a soluble coating on the needle surface. For such.
Liver insertion
Retraction force (N/mm)
Needle diameter (mm)
Figure 1: Retraction load for needles with conical and
beveled tips. Data from (Okamura).
C. C. Lam D., H. Lee Y., T. Shek K. and Pang G. (2008).
In Proceedings of the First International Conference on Biomedical Electronics and Devices, pages 291-296
DOI: 10.5220/0001054802910296
applications, the microneedles must be long enough
to bridge the surface skin layer, but short enough to
avoid piercing the blood vessels and nerves that are
typically 0.5 – 1mm under the skin surface
There is now a large body of knowledge,
processes and tools that have been developed for the
design and fabrication of micro- and
nanoelectromechanical systems (MEMS and
NEMS). A number of researchers have developed
silicon microneedles using MEMS processes.
(Stoeber & Liepmann, 2005; Staples et al., 2006; Ji,
et al., 2006). Silicon microneedle arrays have been
fabricated successfully and tested in trials with rats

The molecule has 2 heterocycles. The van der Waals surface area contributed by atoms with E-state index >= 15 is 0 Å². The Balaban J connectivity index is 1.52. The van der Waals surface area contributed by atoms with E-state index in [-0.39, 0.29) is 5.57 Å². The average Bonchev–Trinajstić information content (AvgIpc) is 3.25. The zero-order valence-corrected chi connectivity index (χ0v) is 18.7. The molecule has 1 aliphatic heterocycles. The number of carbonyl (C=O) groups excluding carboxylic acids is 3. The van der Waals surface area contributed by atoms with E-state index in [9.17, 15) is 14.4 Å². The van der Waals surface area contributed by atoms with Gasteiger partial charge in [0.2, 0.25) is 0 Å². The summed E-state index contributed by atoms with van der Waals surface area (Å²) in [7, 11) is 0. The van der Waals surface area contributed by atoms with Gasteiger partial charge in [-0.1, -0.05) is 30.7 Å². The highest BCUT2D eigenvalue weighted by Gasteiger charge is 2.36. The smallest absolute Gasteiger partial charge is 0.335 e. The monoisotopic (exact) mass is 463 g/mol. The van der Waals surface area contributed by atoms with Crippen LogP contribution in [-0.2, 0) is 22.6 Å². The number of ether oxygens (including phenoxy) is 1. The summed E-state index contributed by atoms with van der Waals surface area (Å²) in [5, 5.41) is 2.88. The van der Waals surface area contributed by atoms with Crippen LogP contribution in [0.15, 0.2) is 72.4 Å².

(Nordquist et al., 2007). These tests were concept
demonstrations showing that drugs can be delivered
using microneedles. However, a variety of issues,
including safety concerns about the use of brittle
silicon microneedles, remains to be solved. Titanium
and polymers are potentially better material choices,
and the fabrications of titanium and polymeric
microneedles (Parker et al., 2007; Park, Allen &
Prausnitz, 2006) has been investigated using
MEMS-based processes.
As another alternative to MEMS-based
technologies, lasers have been used to create arrays
of holes in substrates (Davis et al., 2005).
Microneedle pads have been created by plating a
metal shell onto the holed surface. The microneedles
in arrays fabricated in this fashion are hundreds of
microns long, with walls limited to several microns
thick because of plating limits. Silicon or metal
microneedles fabricated in this way are inherently
small because the processes are inherently micron
and submicron processes. Recognizing the inherent
process limits, microinjection molding suited for
fabricating millimeter-scale parts has been used to
make polymer microneedles (Sammoura et al.,
Conventional hypodermic needles are typically
more than a few millimetres long with diameters
typically ranging from 220 microns on up. Such
needles are designed to puncture skin and deliver
drugs deep underneath the skin. They are not
designed for drug delivery at insertion depths of